Out of the working-class town of Crawley, in West Sussex, England, The Cure pioneered a distinct style of dark and tormented goth-punk, captured the spirit of disaffected suburban youth, and rose to become one of the most influential bands of the 1980s. Now, decades later, drummer and founding member Laurence “Lol” Tolhurst reflects on his time in the band in a memoir titled, Cured: The Tale of Two Imaginary Boys.
With detached wit and deadpan charm, Tolhurst captures the band’s early days, and navigates the story of his descent into alcoholism while the band ascended to global stardom. We caught up with him to talk about his upbringing in Margaret Thatcher’s England, his time spent with singer Robert Smith, and whether his approach to creativity has changed over the years.
For starters, where did your band name come from?
What we did to make the name is we chopped all the lyrics up and put them in a hat, because we heard that William Burroughs and Bowie did that. One song I had written the words, “I need some easy curing,” and “easy cure” came out. We called ourselves that for a while but changed it, later on, to include “the,” because we thought it sounded a bit more punky.
What sort of music are you listening to these days?
I have a son who’s 24; he tells me what’s good and what’s new. And I listen to a lot of old stuff as well – a lot of Can and Captain Beefheart, still all those kinds of things. I’m a big Bowie fan, especially around the time of his Berlin Trilogy. Low is my favorite album.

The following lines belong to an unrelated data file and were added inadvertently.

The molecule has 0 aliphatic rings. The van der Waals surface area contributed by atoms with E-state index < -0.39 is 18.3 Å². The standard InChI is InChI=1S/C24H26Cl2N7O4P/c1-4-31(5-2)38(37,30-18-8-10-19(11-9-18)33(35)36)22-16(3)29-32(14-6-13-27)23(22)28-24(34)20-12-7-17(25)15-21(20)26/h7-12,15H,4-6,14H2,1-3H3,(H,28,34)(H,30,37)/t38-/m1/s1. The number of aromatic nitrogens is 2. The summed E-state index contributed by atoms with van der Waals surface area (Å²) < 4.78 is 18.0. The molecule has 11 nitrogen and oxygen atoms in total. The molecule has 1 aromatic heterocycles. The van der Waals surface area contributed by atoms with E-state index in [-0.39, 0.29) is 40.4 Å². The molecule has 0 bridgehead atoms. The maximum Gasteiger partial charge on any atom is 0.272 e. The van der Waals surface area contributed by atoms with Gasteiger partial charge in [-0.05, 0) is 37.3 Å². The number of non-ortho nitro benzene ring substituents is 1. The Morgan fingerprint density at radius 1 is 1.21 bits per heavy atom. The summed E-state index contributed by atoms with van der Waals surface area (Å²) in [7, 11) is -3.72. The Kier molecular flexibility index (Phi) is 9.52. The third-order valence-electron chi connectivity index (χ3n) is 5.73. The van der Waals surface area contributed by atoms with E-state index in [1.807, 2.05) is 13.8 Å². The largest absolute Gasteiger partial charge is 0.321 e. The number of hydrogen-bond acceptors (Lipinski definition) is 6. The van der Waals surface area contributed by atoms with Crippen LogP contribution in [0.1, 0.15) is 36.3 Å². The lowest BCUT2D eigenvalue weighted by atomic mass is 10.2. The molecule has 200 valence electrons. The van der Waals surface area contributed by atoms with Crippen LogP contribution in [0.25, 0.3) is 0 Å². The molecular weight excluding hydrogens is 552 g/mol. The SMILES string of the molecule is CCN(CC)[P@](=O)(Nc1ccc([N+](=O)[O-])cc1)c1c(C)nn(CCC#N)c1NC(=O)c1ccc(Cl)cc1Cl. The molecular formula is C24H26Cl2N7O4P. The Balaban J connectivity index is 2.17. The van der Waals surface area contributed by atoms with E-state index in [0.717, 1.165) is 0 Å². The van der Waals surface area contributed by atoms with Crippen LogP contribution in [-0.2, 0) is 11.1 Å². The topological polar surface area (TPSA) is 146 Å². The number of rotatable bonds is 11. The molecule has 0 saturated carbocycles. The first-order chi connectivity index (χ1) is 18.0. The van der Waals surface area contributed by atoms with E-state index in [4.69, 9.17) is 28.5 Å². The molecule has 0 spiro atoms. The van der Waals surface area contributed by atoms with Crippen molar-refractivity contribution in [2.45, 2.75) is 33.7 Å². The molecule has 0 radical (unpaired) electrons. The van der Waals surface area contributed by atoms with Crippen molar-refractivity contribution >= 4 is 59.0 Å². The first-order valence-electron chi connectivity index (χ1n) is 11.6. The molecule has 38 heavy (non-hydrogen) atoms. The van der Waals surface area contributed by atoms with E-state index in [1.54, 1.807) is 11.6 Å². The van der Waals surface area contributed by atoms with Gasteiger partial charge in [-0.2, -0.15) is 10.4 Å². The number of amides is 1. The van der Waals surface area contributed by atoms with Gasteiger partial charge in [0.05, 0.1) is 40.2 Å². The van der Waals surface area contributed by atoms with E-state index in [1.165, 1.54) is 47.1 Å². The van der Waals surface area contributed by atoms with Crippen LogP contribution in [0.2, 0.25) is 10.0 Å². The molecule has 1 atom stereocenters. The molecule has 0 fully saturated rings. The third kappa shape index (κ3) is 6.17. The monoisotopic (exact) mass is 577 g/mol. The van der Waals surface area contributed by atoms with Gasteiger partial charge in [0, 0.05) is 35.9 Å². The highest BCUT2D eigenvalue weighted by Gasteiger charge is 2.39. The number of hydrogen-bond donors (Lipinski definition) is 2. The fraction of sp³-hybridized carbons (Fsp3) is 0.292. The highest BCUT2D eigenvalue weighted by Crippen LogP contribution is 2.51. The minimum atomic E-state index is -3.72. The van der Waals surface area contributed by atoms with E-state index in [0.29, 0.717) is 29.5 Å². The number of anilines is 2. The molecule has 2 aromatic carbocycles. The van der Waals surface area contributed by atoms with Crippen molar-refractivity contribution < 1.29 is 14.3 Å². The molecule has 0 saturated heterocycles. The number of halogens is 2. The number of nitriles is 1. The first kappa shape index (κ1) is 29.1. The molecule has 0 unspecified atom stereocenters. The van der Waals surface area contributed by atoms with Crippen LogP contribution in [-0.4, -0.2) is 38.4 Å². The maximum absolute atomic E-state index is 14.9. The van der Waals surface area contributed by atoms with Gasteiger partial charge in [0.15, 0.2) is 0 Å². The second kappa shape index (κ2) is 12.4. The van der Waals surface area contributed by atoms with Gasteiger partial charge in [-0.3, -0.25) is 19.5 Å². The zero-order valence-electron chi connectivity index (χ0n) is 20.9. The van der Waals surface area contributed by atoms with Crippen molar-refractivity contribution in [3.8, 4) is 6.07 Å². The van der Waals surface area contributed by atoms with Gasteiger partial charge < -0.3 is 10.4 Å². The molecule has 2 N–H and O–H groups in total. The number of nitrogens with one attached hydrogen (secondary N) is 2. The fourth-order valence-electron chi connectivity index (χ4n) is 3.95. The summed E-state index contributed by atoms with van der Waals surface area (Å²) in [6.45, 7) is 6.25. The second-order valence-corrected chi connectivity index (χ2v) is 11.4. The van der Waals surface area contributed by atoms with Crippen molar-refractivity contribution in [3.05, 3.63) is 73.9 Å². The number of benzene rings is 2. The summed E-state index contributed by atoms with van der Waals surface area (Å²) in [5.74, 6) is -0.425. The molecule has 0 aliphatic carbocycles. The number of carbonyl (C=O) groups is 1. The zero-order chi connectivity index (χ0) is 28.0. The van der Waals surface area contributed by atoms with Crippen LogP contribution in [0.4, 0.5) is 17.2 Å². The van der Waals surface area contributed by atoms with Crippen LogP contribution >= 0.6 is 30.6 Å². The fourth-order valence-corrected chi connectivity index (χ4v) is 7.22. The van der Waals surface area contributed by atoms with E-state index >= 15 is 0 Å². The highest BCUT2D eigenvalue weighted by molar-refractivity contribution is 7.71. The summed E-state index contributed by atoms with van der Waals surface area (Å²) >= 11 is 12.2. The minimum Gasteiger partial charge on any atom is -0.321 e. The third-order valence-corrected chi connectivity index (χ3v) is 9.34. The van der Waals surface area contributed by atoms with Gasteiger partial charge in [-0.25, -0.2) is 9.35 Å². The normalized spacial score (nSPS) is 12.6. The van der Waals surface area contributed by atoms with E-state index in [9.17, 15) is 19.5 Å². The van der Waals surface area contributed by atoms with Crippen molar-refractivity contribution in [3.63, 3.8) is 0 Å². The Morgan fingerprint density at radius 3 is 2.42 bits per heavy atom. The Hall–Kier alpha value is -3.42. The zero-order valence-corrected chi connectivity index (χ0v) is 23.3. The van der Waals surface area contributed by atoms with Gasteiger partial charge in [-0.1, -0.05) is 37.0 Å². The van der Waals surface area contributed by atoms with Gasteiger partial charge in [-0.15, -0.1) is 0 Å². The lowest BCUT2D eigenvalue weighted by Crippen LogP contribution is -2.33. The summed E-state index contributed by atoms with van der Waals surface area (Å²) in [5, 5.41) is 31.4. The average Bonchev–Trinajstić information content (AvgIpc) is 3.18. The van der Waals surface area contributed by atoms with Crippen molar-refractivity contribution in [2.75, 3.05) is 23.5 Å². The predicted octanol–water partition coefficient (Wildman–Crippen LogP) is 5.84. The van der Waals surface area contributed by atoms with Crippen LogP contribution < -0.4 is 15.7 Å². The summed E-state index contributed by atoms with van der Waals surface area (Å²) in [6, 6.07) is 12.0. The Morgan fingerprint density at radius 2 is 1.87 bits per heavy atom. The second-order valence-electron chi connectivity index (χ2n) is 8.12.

Where are you living now?
I’ve been living in California for the last 20 years, and this is the first time I’ve come [to England] and it’s been warmer. I’ve actually been able to go swimming in the ocean, which never happens. I’d been to California a number of times when I was younger, and always liked the place and the people, so when everything finished with The Cure, I went there, because I wanted a complete change. It’s a common thing in my family; we’re spread out all around the world.
Photo: The Early Days of The Cure's Rise to Fame / Ghetty Images
Much your memoir focuses on your upbringing in working-class England during the Thatcher years. How did that influence your music?
I think it totally influenced it. If life is too good and too comfortable, if it’s like every day on the beach and you haven’t really got a worry – you’re fine. But to us, making The Cure was our escape, it was our way out of that life, and we worked very hard at escaping. There are still a bunch of people who feel the same way, with the current political climate in the U.S., with Trump and the election, and with European politics. It probably means that there is some other great music coming down the line soon.
There were some violent situations that you talk about in the book. Was it a rough time to live in England?
Yeah, because along with lack of employment and the three-day week for electricity – they cut the power off for four days a week for a while there because there was all that unrest and there was nobody to run the power stations – so along with all of that it makes people kind of aggressive. We would be meeting all these National Front [a political party for whites only] guys and far-right guys in town and they just decided that they didn’t like the way that we looked because we looked a bit punky, and that was good enough excuse for them to have a pop at us. Yeah, it was pretty terrifying, but it was also something that made our resolve for what we wanted to do stronger.
Can’t be punk unless you get in a couple of fights, right?
How is the creative process now compared with the early days of the Cure?